July 28, 2010

A Matter of Pride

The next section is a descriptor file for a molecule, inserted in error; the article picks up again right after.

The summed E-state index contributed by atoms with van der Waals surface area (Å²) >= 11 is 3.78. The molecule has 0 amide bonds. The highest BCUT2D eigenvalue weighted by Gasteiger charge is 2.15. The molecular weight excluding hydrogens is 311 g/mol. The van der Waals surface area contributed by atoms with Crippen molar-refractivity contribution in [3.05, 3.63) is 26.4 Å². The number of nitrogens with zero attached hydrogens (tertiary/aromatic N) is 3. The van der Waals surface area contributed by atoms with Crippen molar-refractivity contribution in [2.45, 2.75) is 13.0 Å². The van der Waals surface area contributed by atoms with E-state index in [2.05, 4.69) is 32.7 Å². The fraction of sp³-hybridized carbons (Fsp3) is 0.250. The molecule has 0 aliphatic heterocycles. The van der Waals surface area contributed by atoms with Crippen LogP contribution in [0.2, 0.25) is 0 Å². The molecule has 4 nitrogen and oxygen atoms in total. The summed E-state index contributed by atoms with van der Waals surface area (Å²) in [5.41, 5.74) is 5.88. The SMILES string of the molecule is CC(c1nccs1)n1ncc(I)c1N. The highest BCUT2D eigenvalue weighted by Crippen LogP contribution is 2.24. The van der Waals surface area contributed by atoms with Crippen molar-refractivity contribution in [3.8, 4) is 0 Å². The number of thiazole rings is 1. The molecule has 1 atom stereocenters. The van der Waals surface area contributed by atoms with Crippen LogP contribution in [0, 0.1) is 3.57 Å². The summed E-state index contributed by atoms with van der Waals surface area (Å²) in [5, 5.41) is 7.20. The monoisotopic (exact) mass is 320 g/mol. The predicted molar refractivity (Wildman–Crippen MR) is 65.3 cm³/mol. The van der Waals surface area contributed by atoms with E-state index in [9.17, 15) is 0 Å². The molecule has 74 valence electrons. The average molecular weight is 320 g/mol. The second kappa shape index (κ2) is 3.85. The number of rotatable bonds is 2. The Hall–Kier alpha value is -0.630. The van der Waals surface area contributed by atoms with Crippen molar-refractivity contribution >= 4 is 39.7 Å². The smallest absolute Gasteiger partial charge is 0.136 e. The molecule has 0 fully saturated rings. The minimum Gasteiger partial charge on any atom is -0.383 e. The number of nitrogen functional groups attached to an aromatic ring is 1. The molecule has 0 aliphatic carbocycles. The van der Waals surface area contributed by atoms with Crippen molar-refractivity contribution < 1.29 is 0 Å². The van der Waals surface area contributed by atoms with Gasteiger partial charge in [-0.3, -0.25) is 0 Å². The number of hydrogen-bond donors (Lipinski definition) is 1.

Another offering from my partner, without whom I would never have been an author...a twisty surprise ending, which she does very well. If you're wondering why one of us has been doing the bulk of the short stories, it's because that is where our writing style leads. One of us tends to write brief and to the point, while the other rambles on giving great detail and taking a while to come to the point. this is one of the ways we balance each other...one can easily add detail where needed, the other is adept at cutting superfluous words when the meat is most important. --Anne Prompt: In the days of the Old Ones…there was an excellent…bunny rabbit…who lived in a duplex…and worked as a dental hygienist. Miss Bonnie (Cottontail) Lapin ran her slick wet tongue over newly brushed teeth and smiled into the mirror. Gleaming; it’s the only word which thoroughly described her smile. She turned her head presenting different views, but always it was the same; perfectly gleaming. Perhaps this morning at the interviews Gregorio would notice her. He should, but would he? She picked up her jacket and slid her shapely arms into it, shrugging her shoulders to settle it properly. She slipped her feet into the strappy slings and turned for one last look in the full-length mirror. The total effect was dazzling and completely color coordinated right down to the tips of her nails, which had been painted in the French fashion. It had cost her a week’s pay at the Painted Lady Boutique, but seeing the end product reach this degree of faultless excellence, she knew it was worth every penny, and she swelled a little with pride. Time was running out. If Bonnie didn’t land this job, she’d be deported, which meant disgrace for her family, her town, and her whole race. She had to get it. It was prestigious; coveted by every person in her settlement and meant the difference between flourishing and starvation for them all. Her spy in the Mayor’s office let her know today’s outcome would spell success or disaster for the entire project. Miss Lapin had slaved long hours in the computer clinics translating the records to Hareican so she could learn the language as well as the procedures in this country’s native tongue. She had legally changed her name from plain ‘Cottontail’ to the bilingual ‘Lapin’ to deepen the disguise. She’d even implanted a computer chip into the deepest recesses of her brain so it could be hard-wired to the verbal sounds which passed for the spoken language here. Bonnie had to admit her first attempts to speak were absurdly comical. Her friend C.C.—who lived in the other half of the cottage she rented—had laughed so hard she nearly lost her dinner as Bonnie worked for hours to become perfect in speaking and writing the infernal dialect. It had been worth it on graduation day to be in the presence of the Council of the Old Ones, hold a conversation with the Director and his entire Board, and know they’d no idea she wasn’t of their race. She’d been asked the usual graduation questions and had answered them outwardly, at least, with great confidence. Two Board members had even complimented her upon her answers. They’d had no clue she’d been so nervous she’d nearly lost two betraying pellets as she faced this final test. But she’d won the day; the certificate was hers, as was the Stamp of Excellence in the Discipline of Dental Hygiene, signed by the Director and the Board of Governors of Higher Learning. She left her half of the cottage at the edge of the Garden Grove Estates and hurried to the bus stop…another thing she’d had to learn. Everyone used the smelly public transportation vehicles. She could’ve made better time by jogging on her own, but it just wasn’t done. She waited for the contraption to stop and allow her and a few neighbors to get on board. Mrs. Felice Catus and her daughter Kit entered first, their noses in the air as if they were better than everyone. Bonnie didn’t mind, though; besides, they smelled like fish and their personal odor was an abomination to endure. Sir Frawgue climbed on next. Bonnie liked his funny little hop-skip walk which made her think he was a happy person. He didn’t talk much, though; he simply sat and gazed around him looking for something to fly nearby. She had a hard time understanding him, because he mostly made guttural sounds and she couldn’t watch his mouth form the words. She followed Sir Frawgue and his son Kermit on to the conveyance and settled to endure the journey. Looking out the window, Bonnie allowed her mind to wander to the interview ahead. All her credentials were in place, the criteria had been met, but, if Gregorio didn’t notice her and choose her above all others, she would find herself in the stew for sure. Bonnie silently articulated the words of interview answers in her mind so their pronunciation would be perfect. She pridefully practiced her gleaming, perfect smile. Taking a deep breath, she tried to calm herself. A few small pellets released from nerves at this juncture would be her undoing. She reviewed her tutoring coaching and sat a little straighter with pride knowing how well she’d completed her teaching blocks on how to brush and floss the patient’s teeth. She’d proudly used her own smile as their model of perfection to emulate. Other trainees had been jealous of her standard of excellence. Bonnie hoped her efforts would gain Gregorio’s notice. If he didn’t notice, she wouldn’t be hired and all would be lost. Bonnie got off the bus, quickly traversed the distance to the admin building, and was delighted to be first in line. Gregorio Lupin motioned for her to come into his office. She rose gracefully although her heart was pounding and made her way to him. He closed the door behind them and reached for her hand. She blushed, but allowed him this privilege. “Ah, Miss Lapin,” he said, a wolfish smile on his face. “You’re so delicate. I’ve been watching you for weeks, and have decided you’d be perfect. If you would but come into my laboratory?” He pointed at another door on the far side of the room and, retaining his grip on her hand, ushered her forward while gazing raptly at her face. “Oh, thanks for your consideration, Mr. Lupin,” she said with a smile. She walked into the lab with her eyes on his handsome face and lustrous smile which was as bright as her own, which gave her another point of pride to inform C.C. with tonight when she got home. “My pleasure, Miss Lapin; I pride myself on finding just the right candidates for my pet projects.” He smiled even wider and held her hand just a shade tighter as he closed the lab door behind them. She turned to look in front of her and gasped with dismay. What she saw caused an entire flurry of pellets to drop from her body but she no longer cared. A huge cauldron was in the middle of the room, bubbling merrily away, with carrot greens poking out the top. The odor of a simmering stew perfumed the air. She looked at him in terror, squirming desperately to dislodge her tightly held hand. “What…what are you doing, Mr. Lupin?” “I’m preparing Rabbit Stew for the staff’s lunch, Miss Lapin. You may have fooled the Board of Governors, but I pride myself on discerning one race from another. Surely you didn’t think a delightfully delectable rabbit even dressed incognito as carefully as you could enter the world of wolves and live to tell the tale!” With that, Miss Bonnie Lapin, Dental Hygiene Honor Graduate and Rabbit Extraordinaire, felt the smallest pain from a very sharp knife as it slit her throat. Lunch would be out of this world.